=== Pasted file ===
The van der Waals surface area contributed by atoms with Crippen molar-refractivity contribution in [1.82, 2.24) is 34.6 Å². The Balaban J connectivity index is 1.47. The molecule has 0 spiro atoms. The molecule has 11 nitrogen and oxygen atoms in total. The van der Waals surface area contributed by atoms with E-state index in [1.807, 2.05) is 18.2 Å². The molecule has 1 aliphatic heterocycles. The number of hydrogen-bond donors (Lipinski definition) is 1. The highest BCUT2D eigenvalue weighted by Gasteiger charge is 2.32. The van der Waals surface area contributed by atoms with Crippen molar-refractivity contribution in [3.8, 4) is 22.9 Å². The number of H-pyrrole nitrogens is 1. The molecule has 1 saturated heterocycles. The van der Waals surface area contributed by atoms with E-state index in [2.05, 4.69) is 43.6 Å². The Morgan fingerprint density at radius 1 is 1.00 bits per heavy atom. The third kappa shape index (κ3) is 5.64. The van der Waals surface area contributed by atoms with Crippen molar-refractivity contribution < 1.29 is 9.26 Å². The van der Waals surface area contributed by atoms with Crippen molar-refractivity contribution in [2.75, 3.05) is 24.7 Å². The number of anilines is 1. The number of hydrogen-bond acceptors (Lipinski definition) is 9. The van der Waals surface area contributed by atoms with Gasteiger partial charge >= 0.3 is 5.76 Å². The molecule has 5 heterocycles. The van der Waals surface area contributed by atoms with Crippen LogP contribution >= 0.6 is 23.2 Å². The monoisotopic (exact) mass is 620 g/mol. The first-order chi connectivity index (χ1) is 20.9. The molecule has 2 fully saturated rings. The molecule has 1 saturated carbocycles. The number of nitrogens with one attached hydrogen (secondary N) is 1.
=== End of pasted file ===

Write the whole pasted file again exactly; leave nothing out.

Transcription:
The van der Waals surface area contributed by atoms with Crippen molar-refractivity contribution in [1.82, 2.24) is 34.6 Å². The Balaban J connectivity index is 1.47. The molecule has 0 spiro atoms. The molecule has 11 nitrogen and oxygen atoms in total. The van der Waals surface area contributed by atoms with E-state index in [1.807, 2.05) is 18.2 Å². The molecule has 1 aliphatic heterocycles. The number of hydrogen-bond donors (Lipinski definition) is 1. The highest BCUT2D eigenvalue weighted by Gasteiger charge is 2.32. The van der Waals surface area contributed by atoms with Crippen molar-refractivity contribution in [3.8, 4) is 22.9 Å². The number of H-pyrrole nitrogens is 1. The molecule has 1 saturated heterocycles. The van der Waals surface area contributed by atoms with E-state index in [2.05, 4.69) is 43.6 Å². The Morgan fingerprint density at radius 1 is 1.00 bits per heavy atom. The third kappa shape index (κ3) is 5.64. The van der Waals surface area contributed by atoms with Crippen molar-refractivity contribution < 1.29 is 9.26 Å². The van der Waals surface area contributed by atoms with Crippen molar-refractivity contribution in [2.75, 3.05) is 24.7 Å². The number of anilines is 1. The number of hydrogen-bond acceptors (Lipinski definition) is 9. The van der Waals surface area contributed by atoms with Gasteiger partial charge >= 0.3 is 5.76 Å². The molecule has 5 heterocycles. The van der Waals surface area contributed by atoms with Crippen LogP contribution >= 0.6 is 23.2 Å². The monoisotopic (exact) mass is 620 g/mol. The first-order chi connectivity index (χ1) is 20.9. The molecule has 2 fully saturated rings. The molecule has 1 saturated carbocycles. The number of nitrogens with one attached hydrogen (secondary N) is 1.